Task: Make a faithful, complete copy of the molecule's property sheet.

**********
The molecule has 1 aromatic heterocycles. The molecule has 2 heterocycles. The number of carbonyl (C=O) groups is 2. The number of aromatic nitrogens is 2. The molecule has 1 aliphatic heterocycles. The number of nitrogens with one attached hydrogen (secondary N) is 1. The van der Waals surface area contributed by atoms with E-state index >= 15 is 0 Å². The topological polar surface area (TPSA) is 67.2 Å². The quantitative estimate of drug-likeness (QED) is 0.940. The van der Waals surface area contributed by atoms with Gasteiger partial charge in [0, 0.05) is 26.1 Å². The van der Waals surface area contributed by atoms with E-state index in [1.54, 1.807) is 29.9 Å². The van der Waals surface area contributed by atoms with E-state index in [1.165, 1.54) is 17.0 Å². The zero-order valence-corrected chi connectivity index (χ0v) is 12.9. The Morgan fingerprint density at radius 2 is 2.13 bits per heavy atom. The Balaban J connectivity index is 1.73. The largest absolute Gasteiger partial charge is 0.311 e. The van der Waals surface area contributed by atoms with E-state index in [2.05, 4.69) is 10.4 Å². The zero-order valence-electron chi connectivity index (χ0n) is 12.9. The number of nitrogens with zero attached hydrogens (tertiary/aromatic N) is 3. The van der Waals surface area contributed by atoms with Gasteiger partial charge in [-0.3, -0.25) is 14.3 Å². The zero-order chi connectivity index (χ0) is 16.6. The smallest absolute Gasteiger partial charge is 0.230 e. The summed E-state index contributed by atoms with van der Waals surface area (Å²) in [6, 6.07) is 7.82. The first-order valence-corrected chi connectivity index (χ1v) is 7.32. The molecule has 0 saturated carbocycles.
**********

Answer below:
The molecule has 1 aromatic heterocycles. The molecule has 2 heterocycles. The number of carbonyl (C=O) groups is 2. The number of aromatic nitrogens is 2. The molecule has 1 aliphatic heterocycles. The number of nitrogens with one attached hydrogen (secondary N) is 1. The van der Waals surface area contributed by atoms with E-state index >= 15 is 0 Å². The topological polar surface area (TPSA) is 67.2 Å². The quantitative estimate of drug-likeness (QED) is 0.940. The van der Waals surface area contributed by atoms with Gasteiger partial charge in [0, 0.05) is 26.1 Å². The van der Waals surface area contributed by atoms with E-state index in [1.54, 1.807) is 29.9 Å². The van der Waals surface area contributed by atoms with E-state index in [1.165, 1.54) is 17.0 Å². The zero-order valence-corrected chi connectivity index (χ0v) is 12.9. The Morgan fingerprint density at radius 2 is 2.13 bits per heavy atom. The Balaban J connectivity index is 1.73. The largest absolute Gasteiger partial charge is 0.311 e. The van der Waals surface area contributed by atoms with E-state index in [2.05, 4.69) is 10.4 Å². The zero-order valence-electron chi connectivity index (χ0n) is 12.9. The number of nitrogens with zero attached hydrogens (tertiary/aromatic N) is 3. The van der Waals surface area contributed by atoms with Gasteiger partial charge in [-0.3, -0.25) is 14.3 Å². The zero-order chi connectivity index (χ0) is 16.6. The smallest absolute Gasteiger partial charge is 0.230 e. The summed E-state index contributed by atoms with van der Waals surface area (Å²) in [6, 6.07) is 7.82. The first-order valence-corrected chi connectivity index (χ1v) is 7.32. The molecule has 0 saturated carbocycles.